You Shouldn’t Have to Have Sex With a Guy to Keep Him

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He didn’t have to say the words; I could tell by the way he was acting that my boyfriend wanted to break up with me. And not just break up—he was moving across the country without so much as a tear in his eye.

I had known from the beginning of our off-and-on relationship that he wasn’t one for commitment. But I craved his attention enough to put up with the uncertainty of never knowing how attached to me he really was. And now I was finding out: He didn’t even consider my feelings when he decided to move out of state.

Three months before, he had clearly begun to lose interest in me. Our lifestyles didn’t mesh well together. He loved parties and crowds; I preferred quiet conversations over a nice dinner. But more than that, my boyfriend was used to people coming in and out of his life—girlfriends included. When I started feeling his attention wane, I did the only thing I could think of: I slept with him.

Sleeping with my boyfriend was a big deal for me. I didn’t have many physical boundaries in high school, but intercourse was one. My parents had always emphasized how connected sex is to our spiritual  and emotional wellbeing. They told their children it’s better to wait until someone has made a commitment to your overall wellbeing through marriage before sleeping with them. Despite the fact that I disregarded much of their advice during that time of my life, the serious implications of sex had always stuck with me. I didn’t take it lightly, and I strongly considered waiting until marriage to do it.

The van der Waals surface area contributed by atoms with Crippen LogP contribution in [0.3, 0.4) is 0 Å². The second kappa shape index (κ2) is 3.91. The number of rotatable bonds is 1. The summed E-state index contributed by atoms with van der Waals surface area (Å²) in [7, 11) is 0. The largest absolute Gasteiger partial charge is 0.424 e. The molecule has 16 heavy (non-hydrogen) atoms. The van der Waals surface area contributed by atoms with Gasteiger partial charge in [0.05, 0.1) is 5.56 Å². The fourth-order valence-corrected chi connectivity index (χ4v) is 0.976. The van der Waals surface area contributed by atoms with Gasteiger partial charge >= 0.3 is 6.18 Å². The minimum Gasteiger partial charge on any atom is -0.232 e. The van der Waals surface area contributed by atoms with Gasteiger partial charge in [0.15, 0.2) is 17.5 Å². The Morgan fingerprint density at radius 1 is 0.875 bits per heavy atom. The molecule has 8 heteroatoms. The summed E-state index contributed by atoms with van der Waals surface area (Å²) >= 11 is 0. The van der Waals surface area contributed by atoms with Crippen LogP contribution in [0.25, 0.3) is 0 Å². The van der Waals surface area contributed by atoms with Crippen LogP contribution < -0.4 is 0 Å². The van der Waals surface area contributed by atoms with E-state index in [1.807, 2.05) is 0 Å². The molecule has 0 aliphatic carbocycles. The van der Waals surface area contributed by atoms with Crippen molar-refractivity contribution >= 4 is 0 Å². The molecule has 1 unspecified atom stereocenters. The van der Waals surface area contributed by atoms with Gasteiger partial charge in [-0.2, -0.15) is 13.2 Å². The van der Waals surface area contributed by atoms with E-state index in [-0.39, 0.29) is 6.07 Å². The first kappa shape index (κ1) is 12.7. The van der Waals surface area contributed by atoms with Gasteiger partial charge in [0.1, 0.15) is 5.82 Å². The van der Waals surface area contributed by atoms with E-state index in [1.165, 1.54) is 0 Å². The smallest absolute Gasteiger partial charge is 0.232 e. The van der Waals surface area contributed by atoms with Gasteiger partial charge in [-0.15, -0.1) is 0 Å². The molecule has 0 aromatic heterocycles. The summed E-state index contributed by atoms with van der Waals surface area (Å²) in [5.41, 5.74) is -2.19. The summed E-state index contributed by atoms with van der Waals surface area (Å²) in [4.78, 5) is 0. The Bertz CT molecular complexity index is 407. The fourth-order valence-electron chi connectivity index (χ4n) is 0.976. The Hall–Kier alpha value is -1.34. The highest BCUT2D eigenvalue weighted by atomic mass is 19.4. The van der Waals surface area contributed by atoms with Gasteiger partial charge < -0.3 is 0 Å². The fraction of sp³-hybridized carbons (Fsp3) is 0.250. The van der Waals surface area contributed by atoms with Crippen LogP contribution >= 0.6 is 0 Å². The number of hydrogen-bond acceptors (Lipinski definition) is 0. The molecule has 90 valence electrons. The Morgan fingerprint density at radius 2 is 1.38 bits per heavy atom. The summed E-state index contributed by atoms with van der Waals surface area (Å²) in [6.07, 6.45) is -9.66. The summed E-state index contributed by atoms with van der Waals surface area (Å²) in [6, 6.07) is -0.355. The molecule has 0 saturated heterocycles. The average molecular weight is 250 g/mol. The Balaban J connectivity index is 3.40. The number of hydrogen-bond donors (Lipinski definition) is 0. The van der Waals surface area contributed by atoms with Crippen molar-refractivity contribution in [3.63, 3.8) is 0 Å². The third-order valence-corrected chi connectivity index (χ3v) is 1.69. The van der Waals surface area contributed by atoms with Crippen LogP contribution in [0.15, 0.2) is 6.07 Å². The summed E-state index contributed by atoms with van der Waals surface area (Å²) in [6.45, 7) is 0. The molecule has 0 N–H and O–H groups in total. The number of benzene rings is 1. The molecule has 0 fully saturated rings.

But even with that foundation, I eventually gave in to the idea that sexual intimacy would make my boyfriend more attached to me. Never mind that it hadn’t done so for any other girl he had been with. I still held out hope that as long as we were sleeping together, he wouldn’t want to leave me. I was wrong. He moved away, leaving me with a shattered heart.

It took me quite a while to recover from the heartbreak of losing my boyfriend when I had done everything I could think of to keep him. I felt like I had lost part of myself, and I wanted it back. I began to suffer from crippling depression. Through counseling, journaling, and friends who were willing to listen, I eventually found healing.

By the time I started dating my future husband, I knew I would never be willing to use sex to try to keep him. If he was going to leave, he would leave whether I violated my personal boundaries or not.

When we were engaged, we talked about waiting to have sex. He actually agreed that was something he wanted to do too. In both of our minds, sex represented a life commitment to each other. It only made sense to wait until we had actually made that commitment.

When I look back on my relationship with my high school boyfriend, I wish I hadn’t used sex to try to tie him down, because it only harmed me in the long run. I am glad I was able to learn enough from my mistake to make different choices to ensure a healthy marriage with a man who I know really wants me.

Written By

Shannon Evans is a wife and mother of two boys who spends her time hosing mud off children, scrubbing sticky furniture, and rushing to the ER to have nails extracted from small intestines. Shannon lives in Iowa and blogs at We, A Great Parade (http://www.agreatparade.com/). She is part of I Believe in Love because she believes in the beauty of humanity.

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